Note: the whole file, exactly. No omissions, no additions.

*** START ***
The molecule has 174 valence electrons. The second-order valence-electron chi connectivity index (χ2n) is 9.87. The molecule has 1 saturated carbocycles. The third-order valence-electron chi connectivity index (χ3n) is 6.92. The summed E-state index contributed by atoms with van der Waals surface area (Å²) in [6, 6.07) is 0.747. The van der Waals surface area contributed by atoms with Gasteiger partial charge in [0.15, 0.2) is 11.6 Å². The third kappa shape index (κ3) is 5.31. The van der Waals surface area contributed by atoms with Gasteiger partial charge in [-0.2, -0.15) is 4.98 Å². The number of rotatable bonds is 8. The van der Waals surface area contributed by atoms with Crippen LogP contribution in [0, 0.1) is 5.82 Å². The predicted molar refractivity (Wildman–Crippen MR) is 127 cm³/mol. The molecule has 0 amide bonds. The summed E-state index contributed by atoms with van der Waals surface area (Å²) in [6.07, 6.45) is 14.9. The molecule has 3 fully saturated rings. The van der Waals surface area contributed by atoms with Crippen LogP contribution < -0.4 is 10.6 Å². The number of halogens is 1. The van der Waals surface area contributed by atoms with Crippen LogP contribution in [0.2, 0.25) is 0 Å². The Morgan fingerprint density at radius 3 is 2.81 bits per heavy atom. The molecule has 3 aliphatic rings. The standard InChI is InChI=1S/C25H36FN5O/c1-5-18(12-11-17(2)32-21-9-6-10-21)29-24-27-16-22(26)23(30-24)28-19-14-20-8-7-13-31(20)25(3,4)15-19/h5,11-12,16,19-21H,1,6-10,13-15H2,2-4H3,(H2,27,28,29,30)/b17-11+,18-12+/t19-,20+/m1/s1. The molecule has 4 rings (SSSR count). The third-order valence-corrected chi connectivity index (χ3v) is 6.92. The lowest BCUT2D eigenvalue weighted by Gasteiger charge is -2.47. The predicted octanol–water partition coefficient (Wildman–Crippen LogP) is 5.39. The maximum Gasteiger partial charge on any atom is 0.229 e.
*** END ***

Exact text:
The molecule has 174 valence electrons. The second-order valence-electron chi connectivity index (χ2n) is 9.87. The molecule has 1 saturated carbocycles. The third-order valence-electron chi connectivity index (χ3n) is 6.92. The summed E-state index contributed by atoms with van der Waals surface area (Å²) in [6, 6.07) is 0.747. The van der Waals surface area contributed by atoms with Gasteiger partial charge in [0.15, 0.2) is 11.6 Å². The third kappa shape index (κ3) is 5.31. The van der Waals surface area contributed by atoms with Gasteiger partial charge in [-0.2, -0.15) is 4.98 Å². The number of rotatable bonds is 8. The van der Waals surface area contributed by atoms with Crippen LogP contribution in [0, 0.1) is 5.82 Å². The predicted molar refractivity (Wildman–Crippen MR) is 127 cm³/mol. The molecule has 0 amide bonds. The summed E-state index contributed by atoms with van der Waals surface area (Å²) in [6.07, 6.45) is 14.9. The molecule has 3 fully saturated rings. The van der Waals surface area contributed by atoms with Crippen LogP contribution < -0.4 is 10.6 Å². The number of halogens is 1. The van der Waals surface area contributed by atoms with Crippen LogP contribution in [0.2, 0.25) is 0 Å². The Morgan fingerprint density at radius 3 is 2.81 bits per heavy atom. The molecule has 3 aliphatic rings. The standard InChI is InChI=1S/C25H36FN5O/c1-5-18(12-11-17(2)32-21-9-6-10-21)29-24-27-16-22(26)23(30-24)28-19-14-20-8-7-13-31(20)25(3,4)15-19/h5,11-12,16,19-21H,1,6-10,13-15H2,2-4H3,(H2,27,28,29,30)/b17-11+,18-12+/t19-,20+/m1/s1. The molecule has 4 rings (SSSR count). The third-order valence-corrected chi connectivity index (χ3v) is 6.92. The lowest BCUT2D eigenvalue weighted by Gasteiger charge is -2.47. The predicted octanol–water partition coefficient (Wildman–Crippen LogP) is 5.39. The maximum Gasteiger partial charge on any atom is 0.229 e.